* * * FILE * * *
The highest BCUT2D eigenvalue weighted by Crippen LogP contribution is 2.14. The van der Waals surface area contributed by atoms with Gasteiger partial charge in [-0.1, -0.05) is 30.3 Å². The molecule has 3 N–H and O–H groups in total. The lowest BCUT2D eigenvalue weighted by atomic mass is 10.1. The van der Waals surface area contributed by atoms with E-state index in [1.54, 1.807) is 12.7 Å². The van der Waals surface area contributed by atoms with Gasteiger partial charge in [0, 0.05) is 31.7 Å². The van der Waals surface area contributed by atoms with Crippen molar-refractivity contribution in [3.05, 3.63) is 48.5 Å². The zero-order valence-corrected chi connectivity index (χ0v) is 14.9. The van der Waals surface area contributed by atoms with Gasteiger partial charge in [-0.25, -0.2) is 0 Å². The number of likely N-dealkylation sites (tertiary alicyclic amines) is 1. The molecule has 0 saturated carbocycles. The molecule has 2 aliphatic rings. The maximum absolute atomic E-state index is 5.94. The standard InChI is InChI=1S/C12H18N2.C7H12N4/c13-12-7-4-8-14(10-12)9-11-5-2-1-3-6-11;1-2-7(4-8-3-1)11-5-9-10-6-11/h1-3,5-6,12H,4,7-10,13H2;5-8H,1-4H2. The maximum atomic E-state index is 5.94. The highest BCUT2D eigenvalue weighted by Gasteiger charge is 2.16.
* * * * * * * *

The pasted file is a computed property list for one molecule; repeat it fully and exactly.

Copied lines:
The highest BCUT2D eigenvalue weighted by Crippen LogP contribution is 2.14. The van der Waals surface area contributed by atoms with Gasteiger partial charge in [-0.1, -0.05) is 30.3 Å². The molecule has 3 N–H and O–H groups in total. The lowest BCUT2D eigenvalue weighted by atomic mass is 10.1. The van der Waals surface area contributed by atoms with E-state index in [1.54, 1.807) is 12.7 Å². The van der Waals surface area contributed by atoms with Gasteiger partial charge in [0, 0.05) is 31.7 Å². The van der Waals surface area contributed by atoms with Crippen molar-refractivity contribution in [3.05, 3.63) is 48.5 Å². The zero-order valence-corrected chi connectivity index (χ0v) is 14.9. The van der Waals surface area contributed by atoms with Gasteiger partial charge in [-0.25, -0.2) is 0 Å². The number of likely N-dealkylation sites (tertiary alicyclic amines) is 1. The molecule has 0 saturated carbocycles. The molecule has 2 aliphatic rings. The maximum absolute atomic E-state index is 5.94. The standard InChI is InChI=1S/C12H18N2.C7H12N4/c13-12-7-4-8-14(10-12)9-11-5-2-1-3-6-11;1-2-7(4-8-3-1)11-5-9-10-6-11/h1-3,5-6,12H,4,7-10,13H2;5-8H,1-4H2. The maximum atomic E-state index is 5.94. The highest BCUT2D eigenvalue weighted by Gasteiger charge is 2.16.